Government Actions

The German government attempted deal with the problems resultng from the shortahes caused by the Allied blockade. The Government introduced a complicated system of rationing in the major cities (January 1915). The goal was to provide minimum nutritional needs to everone. Officials in ciities opened 'war kitchens' offering inexpensive meals to thevpoor. A major effort was the Hindenburg Program (DEcember 1916). This was implemented when the food situation became increasingly severe. The Government sought to increase agricultural productivity. The major feature was compulsory labor for men between age 17-60. The program included a complicated rationing system (

German Economy

Germans were not just affected by food shortages. Basic necesities like coal for heating and soap were rationed. Most civilians by late 1916 were increasingly affected by the War.

Unrestricted Submarine Warfare (March 1917)

Without a surface fleet strong enough to challenge the Royal Navy's Grand Fleet, the Germans at sea were left with only one response--unrestricted submarine warfare. The Germans resumed unrestricted sunmarine warfare (IMarch 1917). The Germans believed that they could cut off Britain's sea lanes and force the British out if the War. Without food and other imports, Britain could not survive. The effort threatened Britain, but ultimately failed. The German effort had the impact of alienting neutrals--most importantly the United States. American public opinion, further fuled by the Zimmerman Telegram, was incensed. America entered the War within a few weeks of the German action. Thus the Allied naval blockade was a key factor in bringing America into the War and thus Germany's ultimate defeat.

Armistice (November 11, 1918)

Allied offensives on the Western Front cracked the German front forcing them back toward Germany. The German Navy mutined. Riots broke out in Germany cities. The General staff informed the Kaiser that they could no longer guarantee his saftey. He abdicated and fled to the neutral Netherlands. A German Government was hastily formed and asked for an armistice based on President Wilson's 14 Points. After determining that the request came from a civilian German Government and not the Kaiser or German military, the Allies accepted the German offer. There was not total agreement on this Genetral Pershing wanted to fight on to Berlin. The guns fell silent after 4 years of vicious fighting at the 11th hour of the 11th day of the 11th month (November 11, 1918). There had been over 8.5 million soldiers killed and 21.2 million wounded.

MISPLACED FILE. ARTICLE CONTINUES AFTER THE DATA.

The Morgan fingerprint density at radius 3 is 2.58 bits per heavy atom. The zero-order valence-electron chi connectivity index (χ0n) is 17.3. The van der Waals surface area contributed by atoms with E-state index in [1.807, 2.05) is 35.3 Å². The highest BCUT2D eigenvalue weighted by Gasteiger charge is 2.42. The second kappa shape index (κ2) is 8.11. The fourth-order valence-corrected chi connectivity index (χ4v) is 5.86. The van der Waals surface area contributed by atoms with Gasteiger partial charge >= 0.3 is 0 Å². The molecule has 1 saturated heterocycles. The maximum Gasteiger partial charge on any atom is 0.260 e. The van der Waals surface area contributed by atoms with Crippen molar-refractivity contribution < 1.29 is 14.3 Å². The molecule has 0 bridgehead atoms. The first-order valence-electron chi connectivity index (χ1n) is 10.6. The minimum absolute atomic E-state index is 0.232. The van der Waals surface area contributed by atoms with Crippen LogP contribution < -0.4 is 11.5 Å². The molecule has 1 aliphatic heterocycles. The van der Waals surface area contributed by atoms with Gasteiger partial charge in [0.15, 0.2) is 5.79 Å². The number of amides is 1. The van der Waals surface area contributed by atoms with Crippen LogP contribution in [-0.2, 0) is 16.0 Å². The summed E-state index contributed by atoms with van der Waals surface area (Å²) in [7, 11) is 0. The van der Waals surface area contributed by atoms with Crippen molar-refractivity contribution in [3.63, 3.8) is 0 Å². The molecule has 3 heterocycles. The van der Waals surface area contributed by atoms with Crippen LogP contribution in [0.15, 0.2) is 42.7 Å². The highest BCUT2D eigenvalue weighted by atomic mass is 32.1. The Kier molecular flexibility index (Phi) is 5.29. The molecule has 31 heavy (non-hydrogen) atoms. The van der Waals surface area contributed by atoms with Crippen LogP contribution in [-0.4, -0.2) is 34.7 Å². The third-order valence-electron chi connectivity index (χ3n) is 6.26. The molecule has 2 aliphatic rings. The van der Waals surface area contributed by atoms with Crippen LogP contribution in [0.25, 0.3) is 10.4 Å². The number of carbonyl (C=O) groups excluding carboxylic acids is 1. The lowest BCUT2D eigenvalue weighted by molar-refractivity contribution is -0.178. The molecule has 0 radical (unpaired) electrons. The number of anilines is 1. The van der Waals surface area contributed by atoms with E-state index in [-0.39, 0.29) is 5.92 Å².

Continuation After the Armistice

The Allies strngthened with the American fleet maintained the naval blockade of Germany even after the Armistice was signed. As Germany was not occupied by the Allies, the blockade was used as a lever by the Allies to ensure both German compliance with the terms of the Armistice and the Versailles Peace Treaty ending the War. Winston Churchill described the poerful force of the embargo in forcing German compliance. "We are holding all our means of coercion in full operation… we are enforcing the blockade with vigour… Germany is very near starvation. The evidence I have received… shows… the great danger of a collapse of the entire structure of German social and national life, under the pressure of hunger and malnutrition." [Churchill] This sounds teribly harsh, but we know that ultimately it was German evasion of the Armistice and Vesailles Peace Treaty limitatiins that allowed the NAZIs to so quickly rearm Germany and launch a new even more terrinle War. This policy by the Allies had a profound impact on the German psyche, a one historian commented "driving them with the fury of despair into the arms of the devil." The Allies finally lifted the blockade after the Treaty of Versailles was finalized and agreed to by the new German Government (June 1919).